5. The Timor-Leste Greater Sunrise fossil fuel deposits that Australia fought so hard to secure are now being exploited by Woodside.–exploration/timor-leste
    Long-time Liberal Party ex-minister Ian Macfarlane is on the board of Woodside.

    This raises an interesting question. Was the Federal Government carrying-out spying activities for Woodside Energy?
    Woodside is a donor to Liberal, Labor and the National Parties.

  6. These are peoples lives that have been destroyed and abused … there should be compensation from the federal government for the psychological suffering and emotional abuse that these people have suffered for a lengthy period. Their earning capacities has also been destroyed.

    And once again, we as an Australian nation have proven that “we” can NOT be TRUSTED. Attempting to RIP OFF a third world nation of its rights and dues.

    Once again, our secret services are specifically utilised for the political and financial gain of a few.

    To all those who were involved in this sordid affair; you are a disgrace.

  7. So Chairman Peter Costello’s Nine Entertainment Liberal Party propaganda newspapers claim today that the bugging was only ‘alleged’.

    It’s time the rubbish mainstream media was held to account over fake news in this country. It’ s way out of control.

  8. An ICAC is well overdue for the media in this country. What international reputation do we have worth saving? Disgraceful LNP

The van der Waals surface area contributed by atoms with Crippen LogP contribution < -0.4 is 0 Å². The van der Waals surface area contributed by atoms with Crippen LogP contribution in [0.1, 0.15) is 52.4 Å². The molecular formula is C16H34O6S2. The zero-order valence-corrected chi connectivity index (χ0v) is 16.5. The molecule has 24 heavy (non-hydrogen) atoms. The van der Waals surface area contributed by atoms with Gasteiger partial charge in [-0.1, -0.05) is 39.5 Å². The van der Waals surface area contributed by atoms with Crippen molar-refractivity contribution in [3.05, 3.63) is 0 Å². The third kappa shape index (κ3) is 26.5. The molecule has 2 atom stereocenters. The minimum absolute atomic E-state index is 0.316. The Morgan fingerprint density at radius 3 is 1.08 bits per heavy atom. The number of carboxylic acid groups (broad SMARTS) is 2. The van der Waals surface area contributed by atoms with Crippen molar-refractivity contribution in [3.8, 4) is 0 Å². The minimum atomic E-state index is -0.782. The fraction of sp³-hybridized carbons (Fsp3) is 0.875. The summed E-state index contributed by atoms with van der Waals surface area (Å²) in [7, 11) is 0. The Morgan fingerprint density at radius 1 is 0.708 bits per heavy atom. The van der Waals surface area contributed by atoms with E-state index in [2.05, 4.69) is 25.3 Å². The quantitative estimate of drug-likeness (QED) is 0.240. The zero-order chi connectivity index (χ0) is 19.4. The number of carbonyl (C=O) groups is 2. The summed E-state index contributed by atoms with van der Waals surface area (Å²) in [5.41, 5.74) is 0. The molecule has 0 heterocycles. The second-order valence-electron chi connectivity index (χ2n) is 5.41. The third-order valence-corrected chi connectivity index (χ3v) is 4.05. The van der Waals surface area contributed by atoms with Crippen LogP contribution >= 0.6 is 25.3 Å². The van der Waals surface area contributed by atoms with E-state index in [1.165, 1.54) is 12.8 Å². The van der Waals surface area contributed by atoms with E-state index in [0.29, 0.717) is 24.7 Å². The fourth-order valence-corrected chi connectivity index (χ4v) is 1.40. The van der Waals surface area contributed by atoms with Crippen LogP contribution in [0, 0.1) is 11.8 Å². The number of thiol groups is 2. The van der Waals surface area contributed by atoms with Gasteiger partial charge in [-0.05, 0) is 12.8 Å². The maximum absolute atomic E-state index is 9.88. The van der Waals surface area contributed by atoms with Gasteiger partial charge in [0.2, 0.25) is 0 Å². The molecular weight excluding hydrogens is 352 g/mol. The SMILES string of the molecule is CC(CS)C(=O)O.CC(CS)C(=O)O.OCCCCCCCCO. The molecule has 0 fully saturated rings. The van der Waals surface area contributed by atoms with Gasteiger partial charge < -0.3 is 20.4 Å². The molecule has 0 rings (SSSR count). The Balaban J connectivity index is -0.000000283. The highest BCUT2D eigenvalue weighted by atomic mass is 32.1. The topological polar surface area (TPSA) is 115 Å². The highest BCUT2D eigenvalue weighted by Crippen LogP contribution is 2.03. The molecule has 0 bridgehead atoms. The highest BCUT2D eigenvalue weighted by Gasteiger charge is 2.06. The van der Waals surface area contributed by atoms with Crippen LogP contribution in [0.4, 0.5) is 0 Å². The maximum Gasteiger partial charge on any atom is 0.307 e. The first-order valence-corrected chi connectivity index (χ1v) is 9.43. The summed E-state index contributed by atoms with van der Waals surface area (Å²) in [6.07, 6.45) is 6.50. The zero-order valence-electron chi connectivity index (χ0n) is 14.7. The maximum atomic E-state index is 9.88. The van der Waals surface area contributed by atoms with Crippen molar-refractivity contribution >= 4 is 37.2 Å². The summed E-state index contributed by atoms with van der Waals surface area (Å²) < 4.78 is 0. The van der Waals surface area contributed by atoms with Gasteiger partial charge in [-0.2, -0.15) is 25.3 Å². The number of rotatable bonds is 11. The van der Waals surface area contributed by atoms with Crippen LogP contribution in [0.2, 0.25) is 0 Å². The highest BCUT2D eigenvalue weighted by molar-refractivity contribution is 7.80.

9. This cowardly, secretive & self-serving Morrison government will cut its Taxpayer’s money loss and run here. Whenever this government is involved in the court case and its victims refused to buckle to its demands it we usually withdraw the very last minute to avoid accountability and embarrassment.
    The illegal governments $1.8B compensation payment for its robodebt no-showw court case is a great example of this.
    If the government backflips on prosecuting Collaery, I hope Collaery & Witness K uses the decision and sues the Morrison government for all it’s worth.

  10. Hey, ” Lastofthe good guys’, Collaery & Witness kK is not sueing the Morrison Govt, They are sueing the Australian Taxpayers. We all loose ,which ever way it settles. Wake up Australia !

    • If Michaelia Cash and the Government continue with the case and lose or withdraw, the costs will be paid anyhow, by the taxpayer.
      At the moment the defendants aren’t sueing. There have been charged and are trying to at least get a fair trial.

  11. PM ranting on about ‘Cowards Castle’. Bit like how his mob is blocking a Federal ICAC. Or refusing FOI requests. Or blocking enquiries into Rorts. Or —–add list here.

  12. Never have l known such a grubby, lying, dishonest arrogant bunch of Aussie politicians as Morrison & many of the liberal politicians.. As if a bloody pandemic isn’t enough for Australia without constant deceit & cover-ups from our leaders.. “Sad” where’s the larrikin honest mate ship & she’ll be right mate OZ gone.?? Rapidly disappearing, tragedy.!!!!!!!!